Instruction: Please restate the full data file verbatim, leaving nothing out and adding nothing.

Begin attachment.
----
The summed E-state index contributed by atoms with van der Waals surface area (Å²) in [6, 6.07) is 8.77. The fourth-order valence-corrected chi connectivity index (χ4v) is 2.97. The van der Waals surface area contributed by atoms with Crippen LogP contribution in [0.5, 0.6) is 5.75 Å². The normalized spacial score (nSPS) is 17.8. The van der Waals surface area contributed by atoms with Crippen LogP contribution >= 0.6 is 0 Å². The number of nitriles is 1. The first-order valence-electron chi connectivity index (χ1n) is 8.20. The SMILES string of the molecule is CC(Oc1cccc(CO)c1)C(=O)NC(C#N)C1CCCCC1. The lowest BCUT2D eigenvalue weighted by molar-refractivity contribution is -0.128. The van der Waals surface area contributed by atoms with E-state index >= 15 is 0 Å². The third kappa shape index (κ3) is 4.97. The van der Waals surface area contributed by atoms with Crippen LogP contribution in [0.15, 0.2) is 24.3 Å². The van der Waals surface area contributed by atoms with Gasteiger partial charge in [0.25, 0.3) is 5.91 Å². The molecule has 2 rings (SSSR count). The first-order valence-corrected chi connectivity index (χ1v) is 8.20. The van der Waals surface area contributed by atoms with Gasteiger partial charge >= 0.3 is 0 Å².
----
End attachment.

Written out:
The summed E-state index contributed by atoms with van der Waals surface area (Å²) in [6, 6.07) is 8.77. The fourth-order valence-corrected chi connectivity index (χ4v) is 2.97. The van der Waals surface area contributed by atoms with Crippen LogP contribution in [0.5, 0.6) is 5.75 Å². The normalized spacial score (nSPS) is 17.8. The van der Waals surface area contributed by atoms with Crippen LogP contribution >= 0.6 is 0 Å². The number of nitriles is 1. The first-order valence-electron chi connectivity index (χ1n) is 8.20. The SMILES string of the molecule is CC(Oc1cccc(CO)c1)C(=O)NC(C#N)C1CCCCC1. The lowest BCUT2D eigenvalue weighted by molar-refractivity contribution is -0.128. The van der Waals surface area contributed by atoms with E-state index >= 15 is 0 Å². The third kappa shape index (κ3) is 4.97. The van der Waals surface area contributed by atoms with Crippen LogP contribution in [0.15, 0.2) is 24.3 Å². The van der Waals surface area contributed by atoms with Gasteiger partial charge in [0.25, 0.3) is 5.91 Å². The molecule has 2 rings (SSSR count). The first-order valence-corrected chi connectivity index (χ1v) is 8.20. The van der Waals surface area contributed by atoms with Gasteiger partial charge >= 0.3 is 0 Å².